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  • FIRST POST
    • fred246
    • By fred246 5th May 17, 4:44 PM
    • 746Posts
    • 428Thanks
    fred246
    The dangers of not cycling
    • #1
    • 5th May 17, 4:44 PM
    The dangers of not cycling 5th May 17 at 4:44 PM
    Why do some people still not cycle? Do they want medical problems? Cancer heart attacks? Depression? We all know that not cycling is dangerous but so many people still do it. People realised that smoking was dangerous so most people stopped. Not cycling is dangerous too.
Page 2
    • fred246
    • By fred246 7th May 17, 12:03 AM
    • 746 Posts
    • 428 Thanks
    fred246
    To be fair not cycling probably only knocks a couple of years off your life whereas smoking probably knocks about 10 years off.
    • boliston
    • By boliston 7th May 17, 10:05 AM
    • 2,172 Posts
    • 1,723 Thanks
    boliston
    To be fair not cycling probably only knocks a couple of years off your life whereas smoking probably knocks about 10 years off.
    Originally posted by fred246
    Not always
    http://www.telegraph.co.uk/news/health/news/7941676/Britains-oldest-smoker-dies-after-puffing-on-cigarettes-for-95-years.html
    • Sncjw
    • By Sncjw 7th May 17, 3:25 PM
    • 1,255 Posts
    • 730 Thanks
    Sncjw
    Some people can't ride a bike: I can't due to hearing problems. Ears help you balance. I can't ride one without stabilisers
    • jack_pott
    • By jack_pott 7th May 17, 5:43 PM
    • 3,615 Posts
    • 4,568 Thanks
    jack_pott
    Not cycling is not bad for you
    Originally posted by Lrimas
    Doing no exercise is nearly as bad for you as smoking. It doesn't need to be cycling though.
    • Judi
    • By Judi 7th May 17, 6:31 PM
    • 14,574 Posts
    • 57,574 Thanks
    Judi
    I haven't ridden a bike since I was 10, I'm now 47, how am I still alive!!
    Originally posted by minimad1970
    I can beat you there. Last time i rode a bike i was 8. I'm in my mid 50s now. Not sure i i can still ride a bike after all these years.

    I could manage an exercise bike though.
    'Holy crap on a cracker!'
    • surreysaver
    • By surreysaver 7th May 17, 6:49 PM
    • 1,992 Posts
    • 1,167 Thanks
    surreysaver
    My bicycle put me in A&E three weeks ago.
    I consider myself to be a male feminist. Is that allowed?
    • surreysaver
    • By surreysaver 7th May 17, 6:49 PM
    • 1,992 Posts
    • 1,167 Thanks
    surreysaver
    My bicycle put me in A&E three weeks ago.
    Originally posted by surreysaver
    Well, the ambulance put me in A&E
    I consider myself to be a male feminist. Is that allowed?
    • Judi
    • By Judi 7th May 17, 7:23 PM
    • 14,574 Posts
    • 57,574 Thanks
    Judi
    Well, the ambulance put me in A&E
    Originally posted by surreysaver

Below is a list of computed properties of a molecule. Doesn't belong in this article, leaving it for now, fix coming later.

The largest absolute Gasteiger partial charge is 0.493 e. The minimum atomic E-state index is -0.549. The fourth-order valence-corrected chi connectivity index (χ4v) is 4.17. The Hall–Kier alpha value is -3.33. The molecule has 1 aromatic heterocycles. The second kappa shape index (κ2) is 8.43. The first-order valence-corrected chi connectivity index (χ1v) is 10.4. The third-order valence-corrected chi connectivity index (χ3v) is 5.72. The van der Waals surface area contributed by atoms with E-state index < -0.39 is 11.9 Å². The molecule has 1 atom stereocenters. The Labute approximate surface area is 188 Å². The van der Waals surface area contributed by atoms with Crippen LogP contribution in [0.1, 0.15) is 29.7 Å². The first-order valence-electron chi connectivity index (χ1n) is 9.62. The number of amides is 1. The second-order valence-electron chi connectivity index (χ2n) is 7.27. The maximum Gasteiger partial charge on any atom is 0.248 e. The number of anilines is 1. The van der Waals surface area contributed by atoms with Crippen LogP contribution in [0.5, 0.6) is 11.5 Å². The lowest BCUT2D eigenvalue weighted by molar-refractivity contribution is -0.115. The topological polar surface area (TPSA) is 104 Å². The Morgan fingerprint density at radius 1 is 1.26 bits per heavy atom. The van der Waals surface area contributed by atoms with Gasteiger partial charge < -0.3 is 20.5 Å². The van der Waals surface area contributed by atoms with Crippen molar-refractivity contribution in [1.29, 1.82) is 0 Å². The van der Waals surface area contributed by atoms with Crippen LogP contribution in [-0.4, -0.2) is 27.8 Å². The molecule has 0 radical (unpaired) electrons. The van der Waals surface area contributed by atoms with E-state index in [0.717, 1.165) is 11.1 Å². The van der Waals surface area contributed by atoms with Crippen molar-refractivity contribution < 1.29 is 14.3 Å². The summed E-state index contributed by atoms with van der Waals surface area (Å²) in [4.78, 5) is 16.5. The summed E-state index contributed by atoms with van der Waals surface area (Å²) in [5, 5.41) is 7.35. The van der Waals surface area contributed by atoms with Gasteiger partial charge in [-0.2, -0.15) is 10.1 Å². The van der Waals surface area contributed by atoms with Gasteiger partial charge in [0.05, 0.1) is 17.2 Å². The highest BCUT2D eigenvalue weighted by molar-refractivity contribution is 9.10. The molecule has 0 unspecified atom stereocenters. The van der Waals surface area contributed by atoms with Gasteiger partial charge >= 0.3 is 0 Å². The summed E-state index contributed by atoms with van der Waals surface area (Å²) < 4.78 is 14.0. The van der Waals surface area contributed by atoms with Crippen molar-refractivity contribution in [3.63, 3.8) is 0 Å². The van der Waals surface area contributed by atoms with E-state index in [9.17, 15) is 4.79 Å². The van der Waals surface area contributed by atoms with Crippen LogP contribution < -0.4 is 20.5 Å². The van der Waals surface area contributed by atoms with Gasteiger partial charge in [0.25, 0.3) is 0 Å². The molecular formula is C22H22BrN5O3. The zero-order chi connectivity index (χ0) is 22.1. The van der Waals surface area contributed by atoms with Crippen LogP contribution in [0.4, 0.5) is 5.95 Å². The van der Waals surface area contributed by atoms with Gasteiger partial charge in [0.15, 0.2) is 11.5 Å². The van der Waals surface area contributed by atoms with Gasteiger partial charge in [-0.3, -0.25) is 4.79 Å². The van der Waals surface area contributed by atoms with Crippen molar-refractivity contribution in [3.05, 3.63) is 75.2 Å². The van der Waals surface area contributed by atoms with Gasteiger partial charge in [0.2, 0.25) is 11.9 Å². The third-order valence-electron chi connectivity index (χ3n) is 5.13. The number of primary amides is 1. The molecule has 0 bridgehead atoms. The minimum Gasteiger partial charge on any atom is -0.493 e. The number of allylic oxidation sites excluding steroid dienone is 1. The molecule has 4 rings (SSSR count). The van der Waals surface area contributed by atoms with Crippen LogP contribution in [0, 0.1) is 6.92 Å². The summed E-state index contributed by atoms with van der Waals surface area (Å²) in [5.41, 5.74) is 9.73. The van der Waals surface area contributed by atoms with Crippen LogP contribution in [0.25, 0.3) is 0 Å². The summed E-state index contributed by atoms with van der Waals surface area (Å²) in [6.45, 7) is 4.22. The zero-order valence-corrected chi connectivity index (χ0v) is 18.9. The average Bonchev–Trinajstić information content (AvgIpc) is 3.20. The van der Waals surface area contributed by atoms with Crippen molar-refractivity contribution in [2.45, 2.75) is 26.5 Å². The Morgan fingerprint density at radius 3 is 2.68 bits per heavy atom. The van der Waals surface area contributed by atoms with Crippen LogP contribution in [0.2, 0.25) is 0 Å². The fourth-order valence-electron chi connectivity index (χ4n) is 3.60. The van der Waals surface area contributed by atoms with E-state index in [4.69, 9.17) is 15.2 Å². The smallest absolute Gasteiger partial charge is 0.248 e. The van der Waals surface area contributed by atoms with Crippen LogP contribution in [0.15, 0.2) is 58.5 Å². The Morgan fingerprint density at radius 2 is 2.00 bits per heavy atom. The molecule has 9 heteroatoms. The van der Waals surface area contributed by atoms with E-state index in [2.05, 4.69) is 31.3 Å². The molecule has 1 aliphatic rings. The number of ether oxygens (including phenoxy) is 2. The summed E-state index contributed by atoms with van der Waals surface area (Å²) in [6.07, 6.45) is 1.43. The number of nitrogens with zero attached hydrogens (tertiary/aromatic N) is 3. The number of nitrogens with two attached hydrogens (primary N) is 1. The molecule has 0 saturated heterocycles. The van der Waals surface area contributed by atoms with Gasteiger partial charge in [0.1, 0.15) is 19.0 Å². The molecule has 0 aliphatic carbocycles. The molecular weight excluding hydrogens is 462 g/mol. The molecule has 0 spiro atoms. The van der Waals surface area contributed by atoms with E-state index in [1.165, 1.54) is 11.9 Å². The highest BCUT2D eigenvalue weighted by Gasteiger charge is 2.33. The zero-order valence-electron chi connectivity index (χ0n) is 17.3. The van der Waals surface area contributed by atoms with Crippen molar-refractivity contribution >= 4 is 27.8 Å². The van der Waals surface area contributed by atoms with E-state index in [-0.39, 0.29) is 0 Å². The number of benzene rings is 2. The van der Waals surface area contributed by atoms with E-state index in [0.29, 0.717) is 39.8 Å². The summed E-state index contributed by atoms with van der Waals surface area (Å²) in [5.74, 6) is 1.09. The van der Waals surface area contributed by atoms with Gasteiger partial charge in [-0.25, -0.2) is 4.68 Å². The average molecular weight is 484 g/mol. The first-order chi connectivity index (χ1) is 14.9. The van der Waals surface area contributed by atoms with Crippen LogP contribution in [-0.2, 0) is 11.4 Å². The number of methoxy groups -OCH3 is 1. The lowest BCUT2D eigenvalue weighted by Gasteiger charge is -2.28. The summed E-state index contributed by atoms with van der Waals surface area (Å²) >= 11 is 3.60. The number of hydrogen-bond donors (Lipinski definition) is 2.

Not too much damage (to you) i hope.
    'Holy crap on a cracker!'
    • surreysaver
    • By surreysaver 7th May 17, 7:27 PM
    • 1,992 Posts
    • 1,167 Thanks
    surreysaver
    Not too much damage (to you) i hope.
    Originally posted by Judi
    Could have been worse!
    I consider myself to be a male feminist. Is that allowed?
    • fred246
    • By fred246 10th May 17, 2:30 AM
    • 746 Posts
    • 428 Thanks
    fred246
    It's really sad. There are so many people who could lead happier, healthier, longer lives by bicycle commuting. Instead they choose the early death option and sit around in metal boxes with wheels, moaning about the traffic. Their noxious gas emmissions poison everyone leading to thousands more early deaths.
    • Slinky
    • By Slinky 10th May 17, 7:50 AM
    • 4,186 Posts
    • 17,028 Thanks
    Slinky
    I can't see how I could commute on a bike as I work from home.

    I rode a bike last year on holiday for the first time in 25 years. The previous time I was hit by a car not pulling out far enough to overtake me, wing mirror swiped my hip and took me off.

    It'll probably be 25 years (if I'm granted that long) before I get on a bike again.
    • Cisco001
    • By Cisco001 11th May 17, 4:52 PM
    • 2,617 Posts
    • 1,109 Thanks
    Cisco001
    It's really sad. There are so many people who could lead happier, healthier, longer lives by bicycle commuting. Instead they choose the early death option and sit around in metal boxes with wheels, moaning about the traffic. Their noxious gas emmissions poison everyone leading to thousands more early deaths.
    Originally posted by fred246
    Depends on where you work!
    My work place is 22 miles from home.
    Cycle to work not an option.

    Doing exercise doesn't has to be cycling.
    I consider cycling is too dangerous. (idiot driver/ teenage gang beat you up to grab the bike).
    • fred246
    • By fred246 11th May 17, 9:11 PM
    • 746 Posts
    • 428 Thanks
    fred246
    The whole point of the research was that it was taken into account that a few cyclists would be killed by idiot drivers. Idiot drivers kill people whether they be other drivers, cyclists, pedestrians etc. Cyclists still live longer. People dying of cancer and heart disease don't seem to link their medical problems with inactivity. It always amazed me that people know to avoid smoking but they don't seem to think that inactivity is dangerous. Someone working 22 miles away from home could use mixed mode commuting that was noted to be beneficial in the BMJ paper. In all my years cycling I've never even thought of teenagers taking my bike off me. I hope I get a few extra years of pension although I deserve it. Cyclists take less time off work as they are healthier so they should have their pensions paid for longer.